Parker apologized, promised he’d do what he could, wished Essazay luck, and said to keep him updated. Then he fell asleep.

In April 2021, President Joe Biden announced that he would honor the deal struck during the Trump administration and complete the full withdrawal of American troops from Afghanistan by September 11. The 20-year war, America’s longest, cost the lives of 2,325 US soldiers and over $2 trillion, stretching across four presidential administrations. In all, more than 176,000 people were killed, including nearly 50,000 Afghan civilians.

At the time of Biden’s announcement, some 2,500 US troops remained in Afghanistan, and several thousand American civilians and contractors lived and worked in the country. Meanwhile, about 81,000 Afghans who had worked with the US military during the war had pending applications for Special Immigrant Visas.

By early summer, Biden had set the official evacuation deadline for August 31. The Taliban inched closer to Kabul, capturing surrounding cities, regions, and entire provinces with relative ease. On August 10, a US intelligence report estimated the Taliban would take the capital within one to three months. Five days later, Kabul fell.

The city’s airport, Hamid Karzai International, immediately became one of the only escape routes out of the country. Within hours, thousands of people flooded its gates. Most were turned away, lacking the necessary papers. Many were tear-gassed. And several died after being crushed in a human stampede. Footage of two Afghans clinging to a departing US Air Force C-17 cargo plane and then falling to their deaths quickly spread across the globe. They were later identified as a 24-year-old dentist and a 17-year-old player on Afghanistan’s national youth soccer team and became symbols of the most chaotic evacuation since the fall of Saigon.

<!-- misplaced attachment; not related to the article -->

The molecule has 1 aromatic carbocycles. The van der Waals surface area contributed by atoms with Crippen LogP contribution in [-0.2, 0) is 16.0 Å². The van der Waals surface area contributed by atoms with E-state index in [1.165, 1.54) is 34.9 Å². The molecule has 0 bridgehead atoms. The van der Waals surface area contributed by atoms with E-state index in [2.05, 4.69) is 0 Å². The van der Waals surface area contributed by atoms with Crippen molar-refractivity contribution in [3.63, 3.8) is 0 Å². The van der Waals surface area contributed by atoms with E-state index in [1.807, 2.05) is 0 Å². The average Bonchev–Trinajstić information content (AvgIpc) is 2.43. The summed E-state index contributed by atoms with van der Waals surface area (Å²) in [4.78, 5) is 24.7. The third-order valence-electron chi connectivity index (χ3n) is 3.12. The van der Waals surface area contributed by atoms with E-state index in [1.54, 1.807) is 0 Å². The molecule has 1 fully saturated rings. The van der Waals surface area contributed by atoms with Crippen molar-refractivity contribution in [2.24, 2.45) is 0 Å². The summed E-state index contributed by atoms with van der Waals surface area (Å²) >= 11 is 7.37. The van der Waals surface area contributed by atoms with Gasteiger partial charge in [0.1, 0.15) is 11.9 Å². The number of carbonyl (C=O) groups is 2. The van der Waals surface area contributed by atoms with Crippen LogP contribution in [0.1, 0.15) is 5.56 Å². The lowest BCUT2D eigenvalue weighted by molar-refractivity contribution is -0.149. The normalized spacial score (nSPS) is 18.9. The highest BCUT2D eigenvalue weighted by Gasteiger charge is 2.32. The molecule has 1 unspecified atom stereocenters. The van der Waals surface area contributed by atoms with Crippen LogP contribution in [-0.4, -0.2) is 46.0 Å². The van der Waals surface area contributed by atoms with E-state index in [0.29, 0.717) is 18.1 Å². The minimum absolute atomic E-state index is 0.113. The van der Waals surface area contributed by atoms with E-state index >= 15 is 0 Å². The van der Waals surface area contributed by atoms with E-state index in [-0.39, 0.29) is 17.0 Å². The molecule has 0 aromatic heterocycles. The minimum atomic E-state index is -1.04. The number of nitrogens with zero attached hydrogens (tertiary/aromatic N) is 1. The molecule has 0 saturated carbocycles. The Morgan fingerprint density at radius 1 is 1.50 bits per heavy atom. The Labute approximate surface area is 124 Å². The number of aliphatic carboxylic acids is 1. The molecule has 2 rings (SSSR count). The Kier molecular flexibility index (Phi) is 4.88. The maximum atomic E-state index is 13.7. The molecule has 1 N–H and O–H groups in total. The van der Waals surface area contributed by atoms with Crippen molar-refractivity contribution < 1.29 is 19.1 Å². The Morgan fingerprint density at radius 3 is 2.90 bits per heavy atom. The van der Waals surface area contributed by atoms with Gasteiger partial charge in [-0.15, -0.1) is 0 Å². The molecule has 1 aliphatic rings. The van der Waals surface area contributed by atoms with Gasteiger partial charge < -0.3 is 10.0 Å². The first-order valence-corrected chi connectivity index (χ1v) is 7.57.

The night after Kabul fell, Parker was reading about the unfolding bedlam when he saw mention of the 24th Marine Expeditionary Unit, which was flying 160 of its troops from Kuwait to Kabul to assist with the evacuation. The unit happened to be commanded by Parker’s old friend Colonel Eric Cloutier. Suddenly, Parker had boots on the ground. He sent Essazay another Facebook message, telling him to send the names of his family members and any location data he had. About an hour later, Essazay responded with the names of his two brothers and his parents and their address in downtown Kabul, and Parker forwarded the info to a subordinate of Cloutier’s. He warned Essazay not to get his hopes up.

A day passed. On August 17, two weeks before the evacuation deadline, Parker drove west across North Carolina to a friend’s cabin in the Appalachian Mountains, where he planned to spend a few days hiking, scouting deer, and fly-fishing. By the time he reached the mountains, Tropical Storm Fred had descended. The rain was so heavy Parker could barely see through the windshield of his black Tacoma. When he arrived at the cabin, the power had been knocked out. He was disconnected from the outside world.